Skills mismatch and red tape hits job creation policy
Today 40 million workers across advanced economies are unemployed. At the same time, businesses in those nations say that they often can't find workers with the skills they need.
That is the introduction to a new paper, Help Wanted: The future of work in advanced economies, by McKinsey Global Institute, which tackles this sad paradox of our times. It is a thorough bit of work and deserves a wider audience.
Technology is changing the nature of work. McKinsey divides jobs into interaction, transaction, and production. Production is self-evident and it is here that the biggest job losses are being incurred. Machines replace people. Transaction jobs are the routine ones involving a human being. These are being replaced by the new technologies. The other area where there have been increases are those involving a complex interaction between two people and needing problem-solving skills and experience. Examples would be a lawyer or a nurse.
Now the pressure is on to try to improve the efficiency of this interaction segment, by shifting part of the tasks of the highly skilled to lower-skilled co-workers and bringing in more part-time workers.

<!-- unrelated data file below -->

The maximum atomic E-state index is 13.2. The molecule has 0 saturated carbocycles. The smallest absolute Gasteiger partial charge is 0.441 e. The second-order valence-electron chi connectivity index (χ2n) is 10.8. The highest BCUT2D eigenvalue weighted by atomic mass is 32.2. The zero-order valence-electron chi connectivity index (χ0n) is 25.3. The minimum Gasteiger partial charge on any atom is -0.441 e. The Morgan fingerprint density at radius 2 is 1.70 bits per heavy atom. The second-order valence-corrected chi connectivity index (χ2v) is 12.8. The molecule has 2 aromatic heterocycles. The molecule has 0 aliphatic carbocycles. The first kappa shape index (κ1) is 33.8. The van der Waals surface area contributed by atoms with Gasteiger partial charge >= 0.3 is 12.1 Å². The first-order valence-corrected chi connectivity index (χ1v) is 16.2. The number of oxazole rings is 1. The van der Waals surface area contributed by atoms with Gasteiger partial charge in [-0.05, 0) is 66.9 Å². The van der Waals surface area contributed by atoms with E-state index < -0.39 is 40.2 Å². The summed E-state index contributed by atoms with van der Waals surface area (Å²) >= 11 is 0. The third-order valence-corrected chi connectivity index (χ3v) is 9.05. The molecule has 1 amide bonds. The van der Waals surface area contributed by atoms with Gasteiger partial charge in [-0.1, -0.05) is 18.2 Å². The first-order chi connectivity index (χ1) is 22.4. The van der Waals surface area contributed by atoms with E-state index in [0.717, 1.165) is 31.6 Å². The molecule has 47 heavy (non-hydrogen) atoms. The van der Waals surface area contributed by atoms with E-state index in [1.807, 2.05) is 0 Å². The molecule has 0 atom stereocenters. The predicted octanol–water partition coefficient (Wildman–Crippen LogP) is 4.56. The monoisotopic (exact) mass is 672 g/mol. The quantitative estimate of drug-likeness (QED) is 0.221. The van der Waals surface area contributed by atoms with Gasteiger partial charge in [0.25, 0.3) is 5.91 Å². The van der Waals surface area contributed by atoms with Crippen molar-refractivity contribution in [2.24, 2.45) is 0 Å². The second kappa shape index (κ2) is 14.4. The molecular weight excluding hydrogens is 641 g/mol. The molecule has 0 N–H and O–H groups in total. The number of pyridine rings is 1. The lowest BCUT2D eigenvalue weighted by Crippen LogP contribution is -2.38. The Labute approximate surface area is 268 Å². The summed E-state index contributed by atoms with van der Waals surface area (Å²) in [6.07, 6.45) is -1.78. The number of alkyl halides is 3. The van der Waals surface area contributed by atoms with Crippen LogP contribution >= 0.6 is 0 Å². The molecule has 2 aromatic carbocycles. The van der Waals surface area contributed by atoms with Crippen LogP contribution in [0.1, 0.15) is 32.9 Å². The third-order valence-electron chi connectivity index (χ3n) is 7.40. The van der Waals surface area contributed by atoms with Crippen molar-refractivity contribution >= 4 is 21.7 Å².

The second big shift in the labour market is the skill mismatch: the rising premium on high skills. There remains a strong demand for people with high problem-solving and specialist skills and their pay has continued to rise. There is also demand for low-skilled people in jobs that cannot be traded internationally, such as food preparation. Between the two, job opportunities have been squeezed.
Over the past 25 years there are only four countries where the income of the bottom 10% of households increased significantly faster than that of the top 10%: Ireland, Spain, Portugal and Greece. We now know they followed paths that were not sustainable.
So what's to be done? One way is to develop infrastructure, foster entrepreneurship, and cut regulation with an eye on job creation. One of the reasons why Spain has such high unemployment is that it is very cumbersome to start a business there. But it is not just Spain. McKinsey adds: "Even the most business-friendly countries have regulatory barriers that stand in the way of job creation."
Footnote to that: our Chancellor's new Finance Bill, at 686 pages, is the largest in history.
It's not easy to simplify, is it?